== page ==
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PH level

 
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PostPosted: Fri Jun 17, 2005 4:44 pm    Post subject: PH level Reply with quote

What is a good PH for a cream? If a mixture is too acidic, is there any way to increase the PH?
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drtodorov
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Joined: 10 Dec 2004
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PostPosted: Fri Jun 17, 2005 9:46 pm    Post subject: Reply with quote

For a normal non-exfoliating cream, it is reasonable to match the pH of skin mantle, which is between 4 and 5.5
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bobzchemist



Joined: 20 Jun 2005
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Location: Smyrna, TN

PostPosted: Mon Jun 20, 2005 1:51 pm    Post subject: Re: PH level Reply with quote

Anonymous wrote:
What is a good PH for a cream? If a mixture is too acidic, is there any way to increase the PH?


Baking Soda or Milk of Magnesia will adjust pH. Baking soda, NaHCO3, fizzes when added to an acidic solution. The reaction is
HCO3-(aq) + H+(aq) = H2O(water) + CO2(gas)

Milk of Magnesia, magnesium hydroxide, Mg(OH) 2 . The viscous, white, mildly alkaline mixture that is used medicinally as an antacid and laxative is a suspension of approximately 8% magnesium hydroxide in water.


This will increase the salt level in your product, however, which may collapse some emulsions.

The better approach might be to use less acidic material in your formula.

Bob
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orangehrzn



Joined: 23 Feb 2005
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PostPosted: Wed Jun 22, 2005 12:10 pm    Post subject: Reply with quote

In the glycolic acid gels/creams, sometimes they 'buffer' the acid - I guess that means they adjust the PH.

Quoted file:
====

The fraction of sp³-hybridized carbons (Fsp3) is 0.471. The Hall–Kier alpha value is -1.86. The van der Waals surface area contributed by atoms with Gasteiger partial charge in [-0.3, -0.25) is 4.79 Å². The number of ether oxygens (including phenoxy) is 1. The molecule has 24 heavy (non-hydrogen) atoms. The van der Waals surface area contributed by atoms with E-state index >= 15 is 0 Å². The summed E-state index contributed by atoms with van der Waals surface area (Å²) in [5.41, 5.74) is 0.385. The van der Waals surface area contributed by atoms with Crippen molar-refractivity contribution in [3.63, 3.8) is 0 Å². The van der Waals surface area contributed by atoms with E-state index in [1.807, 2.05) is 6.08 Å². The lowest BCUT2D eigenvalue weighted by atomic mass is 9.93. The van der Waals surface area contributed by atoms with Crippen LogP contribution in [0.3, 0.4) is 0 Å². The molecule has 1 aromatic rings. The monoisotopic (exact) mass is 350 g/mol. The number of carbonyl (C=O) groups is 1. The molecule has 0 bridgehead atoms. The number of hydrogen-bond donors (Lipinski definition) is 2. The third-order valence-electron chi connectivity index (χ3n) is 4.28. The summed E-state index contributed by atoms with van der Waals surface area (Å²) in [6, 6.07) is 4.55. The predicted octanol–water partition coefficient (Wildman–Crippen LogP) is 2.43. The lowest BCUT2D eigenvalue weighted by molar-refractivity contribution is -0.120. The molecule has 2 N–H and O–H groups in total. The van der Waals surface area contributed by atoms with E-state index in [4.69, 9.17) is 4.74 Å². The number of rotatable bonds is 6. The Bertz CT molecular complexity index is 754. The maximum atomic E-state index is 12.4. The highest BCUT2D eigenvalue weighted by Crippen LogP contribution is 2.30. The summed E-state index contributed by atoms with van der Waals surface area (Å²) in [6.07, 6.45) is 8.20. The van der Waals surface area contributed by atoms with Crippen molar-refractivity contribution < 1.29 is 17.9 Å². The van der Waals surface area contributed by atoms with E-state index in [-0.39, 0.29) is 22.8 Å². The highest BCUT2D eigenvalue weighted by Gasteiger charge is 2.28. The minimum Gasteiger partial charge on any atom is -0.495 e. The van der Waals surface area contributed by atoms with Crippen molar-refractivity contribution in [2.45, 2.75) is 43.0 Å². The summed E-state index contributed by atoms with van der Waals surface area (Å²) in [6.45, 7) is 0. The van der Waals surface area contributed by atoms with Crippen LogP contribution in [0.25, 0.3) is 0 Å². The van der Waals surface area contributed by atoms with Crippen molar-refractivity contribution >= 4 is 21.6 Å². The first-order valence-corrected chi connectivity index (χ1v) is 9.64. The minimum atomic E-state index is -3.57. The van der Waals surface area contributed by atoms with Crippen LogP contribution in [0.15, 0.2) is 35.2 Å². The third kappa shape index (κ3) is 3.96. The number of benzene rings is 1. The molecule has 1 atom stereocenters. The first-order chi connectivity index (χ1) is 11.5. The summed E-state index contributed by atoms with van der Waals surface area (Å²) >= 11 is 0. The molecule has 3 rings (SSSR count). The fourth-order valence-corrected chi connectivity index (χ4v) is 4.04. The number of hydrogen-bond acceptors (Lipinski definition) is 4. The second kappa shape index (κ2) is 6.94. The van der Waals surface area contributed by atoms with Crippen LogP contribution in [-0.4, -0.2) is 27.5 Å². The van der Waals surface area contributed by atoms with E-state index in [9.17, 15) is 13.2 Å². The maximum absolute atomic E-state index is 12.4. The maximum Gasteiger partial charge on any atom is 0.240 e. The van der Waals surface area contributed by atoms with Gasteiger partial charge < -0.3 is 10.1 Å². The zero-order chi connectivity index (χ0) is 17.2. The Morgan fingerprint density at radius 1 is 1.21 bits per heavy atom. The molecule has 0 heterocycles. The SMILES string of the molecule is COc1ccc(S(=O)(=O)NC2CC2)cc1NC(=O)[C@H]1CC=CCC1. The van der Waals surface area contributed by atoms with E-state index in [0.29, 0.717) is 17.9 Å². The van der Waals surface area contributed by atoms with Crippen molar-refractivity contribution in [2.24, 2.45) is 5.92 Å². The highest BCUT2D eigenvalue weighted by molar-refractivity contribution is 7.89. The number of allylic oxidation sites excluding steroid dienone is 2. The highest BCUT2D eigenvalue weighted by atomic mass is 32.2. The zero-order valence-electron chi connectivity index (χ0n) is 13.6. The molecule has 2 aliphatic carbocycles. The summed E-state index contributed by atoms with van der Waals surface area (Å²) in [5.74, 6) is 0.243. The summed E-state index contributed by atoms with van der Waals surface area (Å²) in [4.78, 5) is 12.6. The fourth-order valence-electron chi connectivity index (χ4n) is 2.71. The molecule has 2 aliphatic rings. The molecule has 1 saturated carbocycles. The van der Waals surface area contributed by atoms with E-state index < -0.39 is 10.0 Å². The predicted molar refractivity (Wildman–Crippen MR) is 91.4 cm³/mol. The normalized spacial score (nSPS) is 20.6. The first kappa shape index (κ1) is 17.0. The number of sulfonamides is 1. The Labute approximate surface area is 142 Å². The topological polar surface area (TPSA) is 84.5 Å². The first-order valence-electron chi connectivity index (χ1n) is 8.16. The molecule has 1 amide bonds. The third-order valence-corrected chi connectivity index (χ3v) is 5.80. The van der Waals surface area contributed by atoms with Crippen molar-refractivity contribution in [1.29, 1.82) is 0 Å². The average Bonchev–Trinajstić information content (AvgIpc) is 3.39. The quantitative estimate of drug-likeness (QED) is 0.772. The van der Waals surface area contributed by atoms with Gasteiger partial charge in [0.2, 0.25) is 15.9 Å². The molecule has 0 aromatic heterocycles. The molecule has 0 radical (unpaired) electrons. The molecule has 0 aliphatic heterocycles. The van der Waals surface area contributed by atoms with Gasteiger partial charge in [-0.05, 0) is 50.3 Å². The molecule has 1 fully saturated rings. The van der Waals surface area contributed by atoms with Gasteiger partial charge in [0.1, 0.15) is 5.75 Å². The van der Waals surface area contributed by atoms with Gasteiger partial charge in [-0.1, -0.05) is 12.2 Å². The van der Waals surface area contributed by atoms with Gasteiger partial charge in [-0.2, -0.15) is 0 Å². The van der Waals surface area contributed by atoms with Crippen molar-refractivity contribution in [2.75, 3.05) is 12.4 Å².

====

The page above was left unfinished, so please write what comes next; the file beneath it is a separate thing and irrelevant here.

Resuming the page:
Now if they 'buffer' to skin PH of 5, does that mean that most of the glycolic acid is neutralized to a salt, hence completely useless? How can one adjust the PH wihout neutralizing the acid and hence compormising the very purpose of such products???
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drtodorov
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PostPosted: Wed Jun 22, 2005 11:17 pm    Post subject: Reply with quote

If the purpose of the cream is exfoliation, then you wouldn't want to buffer to pH as high as 5.

Incidentally, there is some evidence that some AHA may have certain benefits beyond pH, particularly lactate. In that case, even at relatively high pH, some effect may remain.
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orangehrzn



Joined: 23 Feb 2005
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PostPosted: Thu Jun 23, 2005 7:38 pm    Post subject: Reply with quote

I still don't understand:

Assume someone has 10% glycolic acid gel. If he buffers it, does that mean the percentage of glycolic acid decreases i.e. part of it turns into a salt. If that is the case, then why not put in directly the final amount of glycolic acid avoiding the need of buffering?

I guess what I don't understand it what exactly the 'buffering' agent is doing. Does it react with the acid turning it into a salt or something else happens?
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drtodorov
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PostPosted: Thu Jun 23, 2005 8:32 pm    Post subject: Reply with quote

You assume that pH is the only thing responsible for the benefits of AHA. If it were true, then any acid, e.g. vinegar, will have the same effect as AHA at equivalent pH. However, it does seem that at equivalent pH AHA (at least some of them) are better than other acids. Therefore, one could suggest that the alpha hydroxy anion (glycolate, lactate, etc.) has benefits of its own. If that is true, raising pH will not eliminate all benefits of AHA because rasing pH removes the acidity (protons) but not the anion.

In one study, for example, AHA improved collagen synthesis in vitro, i.e. in tissue culture where you can't use low pH since cultured cells die at pH below 7. Therefore all of AHA was a salt, and yet there was increase in collagen synthesis and cell growth. (see below)

----------------------

Dermatol Surg. 1998 Oct;24(10):1054-8. Related Articles, Links

Increased in vivo collagen synthesis and in vitro cell proliferative effect of glycolic acid.